BLITZER: Because Hillary Clinton says she won those primaries even though she didn't compete, even though Barack Obama's name wasn't even on the ballot in Michigan. She says she won and she should get those, whoever they happen to be, she should get those delegates.

BROWN: But, Wolf, the rules were very clear. The rules said neither of the respective parties can campaign in those two states. And believe me, when that happens, obviously anybody who's not well known isn't going to be identified.

Anybody not on the ballot isn't going to be identified. So you have got to work that out. You can't just ignore the fact that the rules put Mr. Obama and Mrs. Clinton in the situation they're in.


BLITZER: Willie Brown speaking with me earlier.

Meanwhile, the top official over at the Pentagon had to cancel an important appearance on Capitol Hill today. Coming up, you are going to find out what forced Robert Gates to go to the hospital today and what he is doing right now.

And a prominent pastor says the IRS is investigating him because of Mike Huckabee and a single letter -- that story and a lot more coming up right here in THE SITUATION ROOM.



BLITZER: Hillary Clinton is charging ahead, the focus tonight, Texas. She says she's energized and ready to go. And guess who is coming back to fight for her on the campaign trail?

Plus, the head of the NAACP finds himself in the middle of some unusual controversies over the voting in Florida and Michigan. It started with one letter. You are going to find out what's causing all the furor.

And John McCain is appealing to members of Congress for help with his presidential race. But will it be enough to bring conservatives to his side?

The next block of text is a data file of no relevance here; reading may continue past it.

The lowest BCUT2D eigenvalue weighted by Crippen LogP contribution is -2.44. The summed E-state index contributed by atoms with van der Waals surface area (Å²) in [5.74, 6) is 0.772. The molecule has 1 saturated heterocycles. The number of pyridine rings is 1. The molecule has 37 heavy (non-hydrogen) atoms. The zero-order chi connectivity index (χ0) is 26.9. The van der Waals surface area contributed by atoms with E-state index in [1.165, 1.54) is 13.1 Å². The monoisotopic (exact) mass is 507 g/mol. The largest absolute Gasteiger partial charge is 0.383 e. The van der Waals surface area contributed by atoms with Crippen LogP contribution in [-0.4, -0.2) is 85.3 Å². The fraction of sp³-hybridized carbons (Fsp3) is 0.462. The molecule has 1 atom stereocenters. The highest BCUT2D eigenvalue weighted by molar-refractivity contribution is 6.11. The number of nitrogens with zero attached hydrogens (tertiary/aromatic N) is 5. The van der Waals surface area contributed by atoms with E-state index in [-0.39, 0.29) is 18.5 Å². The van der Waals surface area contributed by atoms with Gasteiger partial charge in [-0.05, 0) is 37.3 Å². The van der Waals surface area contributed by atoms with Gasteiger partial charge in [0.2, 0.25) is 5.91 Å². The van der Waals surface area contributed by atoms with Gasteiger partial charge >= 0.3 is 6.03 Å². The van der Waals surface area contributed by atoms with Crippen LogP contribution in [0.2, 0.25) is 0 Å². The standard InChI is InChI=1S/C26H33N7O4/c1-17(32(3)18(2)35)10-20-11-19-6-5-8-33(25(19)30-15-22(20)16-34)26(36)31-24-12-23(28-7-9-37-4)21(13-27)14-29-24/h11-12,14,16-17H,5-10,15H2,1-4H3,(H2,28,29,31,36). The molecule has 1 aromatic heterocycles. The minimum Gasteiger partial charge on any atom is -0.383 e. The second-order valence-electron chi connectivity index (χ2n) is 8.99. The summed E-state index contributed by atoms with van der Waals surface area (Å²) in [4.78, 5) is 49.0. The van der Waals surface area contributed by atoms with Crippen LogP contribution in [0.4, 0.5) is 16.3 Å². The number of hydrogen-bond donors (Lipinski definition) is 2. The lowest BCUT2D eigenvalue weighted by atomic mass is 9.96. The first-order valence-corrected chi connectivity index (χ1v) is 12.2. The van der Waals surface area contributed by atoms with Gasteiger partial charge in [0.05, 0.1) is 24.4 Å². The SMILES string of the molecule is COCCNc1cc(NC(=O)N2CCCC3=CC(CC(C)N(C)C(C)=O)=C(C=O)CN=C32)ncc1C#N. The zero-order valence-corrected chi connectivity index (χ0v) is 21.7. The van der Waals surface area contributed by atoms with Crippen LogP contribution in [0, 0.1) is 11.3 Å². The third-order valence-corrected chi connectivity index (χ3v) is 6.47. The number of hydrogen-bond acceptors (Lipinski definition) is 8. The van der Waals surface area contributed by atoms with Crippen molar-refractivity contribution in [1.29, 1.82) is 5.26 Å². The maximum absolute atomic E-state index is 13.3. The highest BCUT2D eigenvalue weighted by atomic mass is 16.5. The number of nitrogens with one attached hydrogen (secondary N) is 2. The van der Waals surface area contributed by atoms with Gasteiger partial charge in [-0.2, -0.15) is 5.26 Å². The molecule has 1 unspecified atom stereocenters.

Stick around. You're in THE SITUATION ROOM.


BLITZER: To our viewers, you're in THE SITUATION ROOM.

Happening now, Hillary Clinton moves on to Texas after sweeping losses in the Potomac primaries. What does she have to do to turn around her losing streak?

Also, John McCain is speaking out about the rival who just won't go away. You are going to find out what he is saying about Mike Huckabee. We will talk about that and a lot more with the best political team on television.

I'm Wolf Blitzer. You are in THE SITUATION ROOM.

Hillary Clinton is looking to make a clean start after that clean sweep she suffered in the Potomac primaries. She is campaigning in Texas today. That's where we find our Suzanne Malveaux. She is watching this story for us.

Suzanne, what's going on in the effort by the Clinton camp to recover?

SUZANNE MALVEAUX, CNN WHITE HOUSE CORRESPONDENT: Wolf, as you know, this is a very big race. It is a Texas-sized showdown between Senators Barack Obama and Hillary Clinton. Advisers say she has got to grab Texas, Ohio and Pennsylvania to get this nomination, that everything is resting on this particular state. The other thing that she has to do is try to create some sort of momentum in next three weeks, before the first race.


MALVEAUX (voice-over): If you are going to lose three primaries and the delegate count overnight, one way to do it, simply ignore the results.

SEN. HILLARY RODHAM CLINTON (D-NY), PRESIDENTIAL CANDIDATE: I can't think of any better place to start our campaign for Texas than right here in El Paso.

MALVEAUX: With no mention of her recent string of losses, Senator Clinton burst forward in an all-out blitz to win Texas. Just over 12 hours later, she acknowledged the obvious.

CLINTON: I want to congratulate Senator Obama on his recent victories and tell him to meet me in Texas. We are ready.

MALVEAUX: She is leaning heavily on Hispanics, traveling to Latino strongholds like El Paso, Corpus Christi, and the Rio Grande Valley.

Advisers call Texas the last stand, the Alamo. In the weeks to come, Clinton will campaign heavily in Texas, Ohio and Pennsylvania. Her husband, the former president, will again emerge as a regular presence on the trail. And Senator Clinton is baiting Obama for more debates.

NARRATOR: Maybe he would prefer to give speeches than have to answer questions.

MALVEAUX: Despite Clinton's recent campaign staff shakeup, she has denied...